Competition between lysogenic and sensitive bacteria is determined by the fitness costs of the different emerging phage-resistance strategies
Microbial community dynamics are deeply impacted by parasites, such as their latent viruses (aka prophages).
In this study we sought to understand the long-term effect of prophages during competition and how infection may alter evolutionary outcomes by driving the emergence and maintenance of different phage resistance mechanisms.
We followed the coevolution of a phage-sensitive strain and a polylysogenized multi-drug resistant strain belonging to the Klebsiella pneumoniae species.
In populations with higher phage pressure, phage-sensitive bacteria would be rapidly outcompeted, yet, the latter are still present in the population and at higher relative frequencies compared to environments with milder phage pressure.
Contrary to expectation, resistance to temperate phages emerges rarely by the incorporation of the phage in the new host (lysogeny). Our experimental results and the individual-based simulations that quantify the cost of lysogeny versus other mechanisms of resistance show that lysogeny is expensive and thus counterselected.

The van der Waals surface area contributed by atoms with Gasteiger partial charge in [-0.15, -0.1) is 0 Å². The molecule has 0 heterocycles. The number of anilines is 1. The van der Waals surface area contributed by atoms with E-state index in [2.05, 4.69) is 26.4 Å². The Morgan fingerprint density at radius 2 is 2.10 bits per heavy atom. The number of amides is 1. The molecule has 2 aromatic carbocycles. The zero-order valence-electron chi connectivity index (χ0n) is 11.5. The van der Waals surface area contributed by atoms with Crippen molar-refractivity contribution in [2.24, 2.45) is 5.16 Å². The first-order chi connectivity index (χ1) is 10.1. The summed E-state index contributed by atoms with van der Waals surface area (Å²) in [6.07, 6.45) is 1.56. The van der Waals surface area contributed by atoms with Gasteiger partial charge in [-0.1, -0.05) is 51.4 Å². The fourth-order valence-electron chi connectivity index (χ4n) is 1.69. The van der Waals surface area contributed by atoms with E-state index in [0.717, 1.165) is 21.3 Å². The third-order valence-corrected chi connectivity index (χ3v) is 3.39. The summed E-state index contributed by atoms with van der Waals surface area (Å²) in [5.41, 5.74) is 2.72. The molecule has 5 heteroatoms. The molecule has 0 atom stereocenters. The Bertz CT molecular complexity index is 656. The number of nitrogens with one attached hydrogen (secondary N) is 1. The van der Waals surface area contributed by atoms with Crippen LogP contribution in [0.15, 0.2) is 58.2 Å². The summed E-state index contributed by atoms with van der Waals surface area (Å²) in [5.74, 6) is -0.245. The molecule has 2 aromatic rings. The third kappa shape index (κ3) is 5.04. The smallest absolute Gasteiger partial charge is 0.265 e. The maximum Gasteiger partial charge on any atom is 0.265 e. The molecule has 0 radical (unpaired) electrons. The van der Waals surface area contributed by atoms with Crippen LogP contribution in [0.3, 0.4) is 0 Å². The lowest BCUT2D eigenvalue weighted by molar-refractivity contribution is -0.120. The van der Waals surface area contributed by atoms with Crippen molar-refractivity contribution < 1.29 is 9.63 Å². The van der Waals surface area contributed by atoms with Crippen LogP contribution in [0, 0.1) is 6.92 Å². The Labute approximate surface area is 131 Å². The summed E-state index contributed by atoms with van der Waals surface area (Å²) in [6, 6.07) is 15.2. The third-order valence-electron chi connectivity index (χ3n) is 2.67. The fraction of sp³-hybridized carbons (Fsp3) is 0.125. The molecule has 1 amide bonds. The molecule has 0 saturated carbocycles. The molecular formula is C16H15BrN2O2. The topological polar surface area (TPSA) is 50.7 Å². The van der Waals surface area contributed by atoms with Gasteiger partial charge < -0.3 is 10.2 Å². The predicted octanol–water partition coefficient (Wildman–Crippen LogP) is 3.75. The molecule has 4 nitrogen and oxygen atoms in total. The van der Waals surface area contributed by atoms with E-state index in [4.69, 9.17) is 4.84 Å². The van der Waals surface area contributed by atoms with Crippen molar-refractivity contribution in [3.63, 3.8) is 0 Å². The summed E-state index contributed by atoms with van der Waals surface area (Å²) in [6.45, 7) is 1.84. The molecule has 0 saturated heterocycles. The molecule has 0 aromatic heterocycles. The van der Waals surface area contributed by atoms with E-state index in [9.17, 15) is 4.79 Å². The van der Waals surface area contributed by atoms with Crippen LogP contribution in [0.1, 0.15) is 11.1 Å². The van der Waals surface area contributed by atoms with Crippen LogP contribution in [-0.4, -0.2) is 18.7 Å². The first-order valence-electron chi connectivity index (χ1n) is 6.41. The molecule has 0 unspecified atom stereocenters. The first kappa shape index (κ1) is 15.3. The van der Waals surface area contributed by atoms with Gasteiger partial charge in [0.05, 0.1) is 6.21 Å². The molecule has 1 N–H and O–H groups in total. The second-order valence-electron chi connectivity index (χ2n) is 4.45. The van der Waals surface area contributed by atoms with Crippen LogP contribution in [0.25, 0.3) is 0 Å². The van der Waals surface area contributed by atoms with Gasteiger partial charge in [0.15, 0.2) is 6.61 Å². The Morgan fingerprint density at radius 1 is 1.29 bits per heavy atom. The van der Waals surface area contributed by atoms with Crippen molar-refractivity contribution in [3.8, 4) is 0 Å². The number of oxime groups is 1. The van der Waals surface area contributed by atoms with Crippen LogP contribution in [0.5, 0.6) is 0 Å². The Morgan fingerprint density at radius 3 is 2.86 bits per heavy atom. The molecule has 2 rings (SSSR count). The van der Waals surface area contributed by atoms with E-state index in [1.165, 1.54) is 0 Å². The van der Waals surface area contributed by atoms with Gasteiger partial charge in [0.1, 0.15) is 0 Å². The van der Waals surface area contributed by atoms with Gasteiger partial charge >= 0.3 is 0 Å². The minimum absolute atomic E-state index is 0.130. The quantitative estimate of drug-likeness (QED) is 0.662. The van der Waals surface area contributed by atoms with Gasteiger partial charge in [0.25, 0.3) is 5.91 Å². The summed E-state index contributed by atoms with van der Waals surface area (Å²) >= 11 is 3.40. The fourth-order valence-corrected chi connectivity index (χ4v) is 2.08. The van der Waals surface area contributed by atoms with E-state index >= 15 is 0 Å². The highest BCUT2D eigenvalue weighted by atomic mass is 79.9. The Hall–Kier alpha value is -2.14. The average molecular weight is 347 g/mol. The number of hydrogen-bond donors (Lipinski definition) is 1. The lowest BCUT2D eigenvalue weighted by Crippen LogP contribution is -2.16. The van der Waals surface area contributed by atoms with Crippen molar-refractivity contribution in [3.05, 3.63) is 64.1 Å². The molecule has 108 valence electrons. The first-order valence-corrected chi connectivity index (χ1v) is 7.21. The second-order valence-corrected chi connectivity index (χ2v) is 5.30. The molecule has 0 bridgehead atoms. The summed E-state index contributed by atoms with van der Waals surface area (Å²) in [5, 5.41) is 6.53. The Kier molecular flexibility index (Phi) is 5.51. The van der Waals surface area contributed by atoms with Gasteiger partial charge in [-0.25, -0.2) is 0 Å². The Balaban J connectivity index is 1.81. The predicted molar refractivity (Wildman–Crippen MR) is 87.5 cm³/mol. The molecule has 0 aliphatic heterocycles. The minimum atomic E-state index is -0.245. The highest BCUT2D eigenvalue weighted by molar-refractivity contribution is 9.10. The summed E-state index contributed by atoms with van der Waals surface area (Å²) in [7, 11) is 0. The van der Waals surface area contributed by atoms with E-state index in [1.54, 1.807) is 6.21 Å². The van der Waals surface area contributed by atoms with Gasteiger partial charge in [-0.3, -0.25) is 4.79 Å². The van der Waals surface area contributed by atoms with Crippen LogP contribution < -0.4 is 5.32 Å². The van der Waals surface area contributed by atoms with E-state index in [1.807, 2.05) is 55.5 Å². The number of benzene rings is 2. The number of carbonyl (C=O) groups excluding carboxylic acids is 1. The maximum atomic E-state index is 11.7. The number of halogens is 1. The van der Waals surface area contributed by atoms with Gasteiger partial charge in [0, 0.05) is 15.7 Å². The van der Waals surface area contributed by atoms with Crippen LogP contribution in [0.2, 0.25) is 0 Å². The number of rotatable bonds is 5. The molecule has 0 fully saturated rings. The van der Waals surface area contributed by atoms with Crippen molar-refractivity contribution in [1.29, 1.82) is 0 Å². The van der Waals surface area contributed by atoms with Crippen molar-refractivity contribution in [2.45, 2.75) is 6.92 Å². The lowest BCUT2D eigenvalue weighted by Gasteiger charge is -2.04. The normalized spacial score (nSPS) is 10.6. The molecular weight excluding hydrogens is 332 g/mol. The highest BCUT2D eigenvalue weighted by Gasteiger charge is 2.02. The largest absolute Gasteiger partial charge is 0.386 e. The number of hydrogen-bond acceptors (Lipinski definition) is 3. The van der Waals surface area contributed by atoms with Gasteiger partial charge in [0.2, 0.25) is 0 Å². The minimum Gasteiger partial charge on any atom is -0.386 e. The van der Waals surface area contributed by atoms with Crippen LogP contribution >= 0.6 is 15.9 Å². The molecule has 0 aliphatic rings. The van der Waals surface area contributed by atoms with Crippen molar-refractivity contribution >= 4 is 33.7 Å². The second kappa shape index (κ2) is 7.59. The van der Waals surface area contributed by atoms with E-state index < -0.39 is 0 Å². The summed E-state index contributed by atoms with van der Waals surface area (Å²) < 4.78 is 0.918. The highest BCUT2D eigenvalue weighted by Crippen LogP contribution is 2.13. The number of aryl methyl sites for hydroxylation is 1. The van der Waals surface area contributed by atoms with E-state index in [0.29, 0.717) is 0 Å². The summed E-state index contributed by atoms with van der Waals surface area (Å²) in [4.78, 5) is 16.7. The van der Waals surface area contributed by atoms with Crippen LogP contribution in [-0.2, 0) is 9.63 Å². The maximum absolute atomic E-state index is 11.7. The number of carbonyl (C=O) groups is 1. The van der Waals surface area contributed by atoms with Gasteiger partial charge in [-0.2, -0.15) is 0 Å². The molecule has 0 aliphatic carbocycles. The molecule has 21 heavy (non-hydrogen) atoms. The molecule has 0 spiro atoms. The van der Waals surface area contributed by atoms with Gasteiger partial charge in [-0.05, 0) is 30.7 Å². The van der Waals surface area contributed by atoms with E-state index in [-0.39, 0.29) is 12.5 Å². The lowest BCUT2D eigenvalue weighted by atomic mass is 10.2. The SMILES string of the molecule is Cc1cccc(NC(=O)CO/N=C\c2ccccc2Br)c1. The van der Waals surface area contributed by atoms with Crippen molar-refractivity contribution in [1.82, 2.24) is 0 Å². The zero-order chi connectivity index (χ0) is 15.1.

At first, most populations become resistant to phages by receptor (capsule) loss, but eventually capsulated clones increase in frequency. Al longer time scales, adaptive process change and resistance emerges either by receptor modification or by non-genetic transient resistance. Such resistance is quickly lost in absence of phage pressure and suggest the existence of transient mechanisms of phage resistance that do not require the fixation of costly mutations. This could constitute an important wide-spread phage-resistance mechanism.
Overall, we highlight the complexity of the adaptive process is increased in the presence of lysogens and depend on trade-offs between resistance to phages and cell fitness.